E-mail address: email@example.com
Home institution: University of Pécs,
Department of English Literatures and Cultures
Academic position: assistant professor
Areas of research: Contemporary American fiction,
British film history, cultural studies
Title of the presentation: Transgression and intermediality in
contemporary American minimalist fiction
Most important Publications
- Az amerikai minimalista próza nyomában. A mondat becsülete. Írások a hetvenéves Abádi Nagy Zoltán tiszteletére. Edited by Bényei Tamás, Bollobás Enikő, D. Rácz István. Debrecen: Debreceni Egyetem Kiadó, 2010, 296-316.
- Az új irodalmi érzékenység: Az Amerikai pszichó és a transzgresszív regény kialakulása. Kalligram 19.5 (2010): 72-80.
- A hattyú és a görény: kritikai vázlatok irodalomra és politikára. Pozsony: Kalligram, 2006.
- Sári B., László, (ed.) A kritikai kultúrakutatás. Helikon 51.1-2 (2005).
- Revolution Revisited: The Intersection of the Personal and the Historical in A Book of Memories by Péter Nádas. Literatura 30.3-4 (special issue in English) (2004): 86-100.
- Test és politika: homoszociális viszonyok Ottlik Géza Iskola a határon című regényében. Irodalomtörténet 94.4 (2003): 555-580.
- A posztmodern irodalomtudomány kialakulása: A posztstrukturalizmustól a posztkolonialitásig. Edited by Bókay Antal, Vilcsek Béla, Szamosi Gertrúd, Sári László. Budapest: Osiris, 2002.
Title of the presentation
Transgression and intermediality in contemporary American minimalist fiction
Contemporary American minimalist fiction as exemplified in the works of Bret Easton Ellis and Chuck Palahniuk exhibit strong intermedial tendencies; works of fiction by the most well known minimalists are rich in references to other, mostly visual media, and oftentimes the very stories they relate can be understood in dialogue with and in response to the mediated experience of the individual in the field of contemporary culture. What is more, it can be argued that Ellis and, especially, Palahniuk engage with questions of contemporary media in ways that are based on the literary appropriation of representational techniques associated with visual media (feature film, television, fashion photography, advertisement, etc.), while trying to use the same to dissent from the very ideology these media circulate in popular culture. From Ellis’s notorious use of brands to characterize otherwise indistinguishable individuals in American Psycho through his depiction of a terrorist organization operating in the international scene of fashion and followed by several filmcrews in Glamorama to his engagement with his own public figure in Lunar Park, or Palahniuk’s insistence on choosing a clearly identifiable segment of consumer society in his early, so-called ?transgressive novels? from Fight Club to Lullaby indicate that minimalists hold a grudge against the visual in contemporary culture, yet, in the spirit of the maxim of their literary trend, ?show, don’t tell?, they rely heavily on the visual in their texts.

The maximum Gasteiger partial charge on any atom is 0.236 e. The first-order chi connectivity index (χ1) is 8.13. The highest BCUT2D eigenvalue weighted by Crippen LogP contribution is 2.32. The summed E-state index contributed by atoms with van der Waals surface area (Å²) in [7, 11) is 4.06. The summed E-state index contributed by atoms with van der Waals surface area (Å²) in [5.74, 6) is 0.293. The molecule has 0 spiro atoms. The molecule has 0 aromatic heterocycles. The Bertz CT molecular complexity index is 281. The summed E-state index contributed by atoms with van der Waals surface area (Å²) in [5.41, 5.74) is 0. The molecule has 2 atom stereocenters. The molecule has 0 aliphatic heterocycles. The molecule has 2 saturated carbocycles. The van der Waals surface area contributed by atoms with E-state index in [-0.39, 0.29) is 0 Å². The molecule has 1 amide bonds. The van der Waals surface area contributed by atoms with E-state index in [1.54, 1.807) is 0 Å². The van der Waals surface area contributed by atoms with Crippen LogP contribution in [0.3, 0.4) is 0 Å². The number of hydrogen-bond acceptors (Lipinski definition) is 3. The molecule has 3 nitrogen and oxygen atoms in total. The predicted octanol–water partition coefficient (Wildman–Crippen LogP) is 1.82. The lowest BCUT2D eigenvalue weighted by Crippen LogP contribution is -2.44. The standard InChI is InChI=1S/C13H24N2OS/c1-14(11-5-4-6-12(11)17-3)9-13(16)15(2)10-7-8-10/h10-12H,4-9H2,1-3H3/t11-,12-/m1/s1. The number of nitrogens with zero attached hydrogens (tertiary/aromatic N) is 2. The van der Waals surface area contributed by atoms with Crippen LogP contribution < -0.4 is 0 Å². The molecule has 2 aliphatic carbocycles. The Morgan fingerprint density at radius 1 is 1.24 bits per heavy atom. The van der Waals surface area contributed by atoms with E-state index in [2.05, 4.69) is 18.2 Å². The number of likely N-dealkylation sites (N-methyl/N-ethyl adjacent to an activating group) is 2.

To complicate matters further, this resistance to the visual is in sharp contradiction with the ways in which Ellis and Palahniuk’s works are circulated in the cultural marketplace. To mention just a few disturbing details of the paradoxical relationship between minimalist fiction and the dominance of the visual in contemporary culture, American Psycho at the time of its publication must have been promoted, albeit inadvertently, by the intensive campaign against its graphic portrayal of violence, and Palahniuk himself owes his literary recognition, at least partly, to David Fincher’s ingenious adaptation of Fight Club to film. These mediated and, to a certain extent, ?mediatized? representations of both authors do not only propel their literary career but at times make them vulnerable to the dangerous logic of the market as well as to sudden changes in the political climate, like after 9/11 and the midst of the war on terror, or in the general atmosphere of ?backlash?. No wonder, then, that both Ellis and Palahniuk have developed distinct strategies to counteract these tendencies beyond their control. Accordingly, my presentation I will take a look at the different ways in which they engage with their public image both in their late works as well as in their media appearances.